Iwata speaks about smartphones in WSJ interview

Infendo

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As Nintendo’s latest financial earnings continue to further paint a “gloom-and-doom” future for the company, Satoru Iwata reiterates that they currently have no plans to release their key franchises on smartphone devices. In an interview with The Wall Street Journal, Iwata mentions how smartphones will not be the end of home console gaming. However, Iwata states that the key to success is to use smartphones in a way that will encourage consumers to pick up the console versions of Nintendo franchises.

The spread of smart devices does not spell the end of game consoles. It’s not that simple,” President Satoru Iwata said at a news conference Friday. The key is to figure out a way to use smartphones to make people aware of Nintendo’s games, and encourage them to try out the console version of the games, Mr. Iwata said.

“It doesn’t mean that we should put Mario on smartphones,” he said.

In the meantime, it is worth noting that Nintendo is beefing up its research and development budget, and that Mr. Iwata promises to surprise game players in the future. While there are plenty of unknowns, Nintendo isn’t saying game over to consoles just yet.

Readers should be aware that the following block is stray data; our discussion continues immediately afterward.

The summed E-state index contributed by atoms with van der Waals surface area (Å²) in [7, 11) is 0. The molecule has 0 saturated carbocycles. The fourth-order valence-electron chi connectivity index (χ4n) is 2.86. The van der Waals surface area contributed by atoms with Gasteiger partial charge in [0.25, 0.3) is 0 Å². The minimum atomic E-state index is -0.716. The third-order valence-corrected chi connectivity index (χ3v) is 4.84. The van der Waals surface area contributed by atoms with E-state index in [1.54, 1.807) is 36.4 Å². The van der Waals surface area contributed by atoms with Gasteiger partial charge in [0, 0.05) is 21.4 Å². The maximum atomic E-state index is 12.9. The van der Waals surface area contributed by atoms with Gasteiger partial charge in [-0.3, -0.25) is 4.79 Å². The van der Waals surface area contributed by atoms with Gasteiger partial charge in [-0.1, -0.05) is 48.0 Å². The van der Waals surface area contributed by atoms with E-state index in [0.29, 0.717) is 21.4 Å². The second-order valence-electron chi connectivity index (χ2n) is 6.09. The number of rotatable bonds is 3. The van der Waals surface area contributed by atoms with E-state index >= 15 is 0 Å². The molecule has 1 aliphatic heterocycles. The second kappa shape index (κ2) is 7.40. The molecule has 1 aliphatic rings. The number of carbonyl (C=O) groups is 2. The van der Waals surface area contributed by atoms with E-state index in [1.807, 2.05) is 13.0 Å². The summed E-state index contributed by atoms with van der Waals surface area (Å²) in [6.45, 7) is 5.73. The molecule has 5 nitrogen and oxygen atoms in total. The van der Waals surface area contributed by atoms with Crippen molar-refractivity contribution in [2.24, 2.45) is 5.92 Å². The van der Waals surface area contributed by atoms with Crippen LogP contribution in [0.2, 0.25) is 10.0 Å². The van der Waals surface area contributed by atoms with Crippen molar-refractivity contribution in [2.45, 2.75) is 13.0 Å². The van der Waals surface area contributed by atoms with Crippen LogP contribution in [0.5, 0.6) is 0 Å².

It’s apparent that Nintendo will be changing their business model to ensure that the company has any long-term success with the Wii U and 3DS. Just this past weekend, Nintendo slashed its projected fiscal year sales forecast for the Wii U from 9 million units to 2.8 million.

Now, if Nintendo were to delve into some form of applications or even a retro title or two for smartphones, how would you want them to do it? Tell us in the comments below.

Harrison Milfeld is a writer, editor, and freelance journalist from Missouri. Ever since he could walk, Harrison has been an avid fan of the world of Nintendo. For years, he has purchased every one of the company's subsequent products (yes, including the Virtual Boy and eReader). It wasn't until he was a young teen when he bought a PS2 that he began to embrace cross-console relations, a decision he doesn't regret. When he's not gaming, Harrison is looking to break into the magazine journalism industry and realize his dream of becoming a features reporter.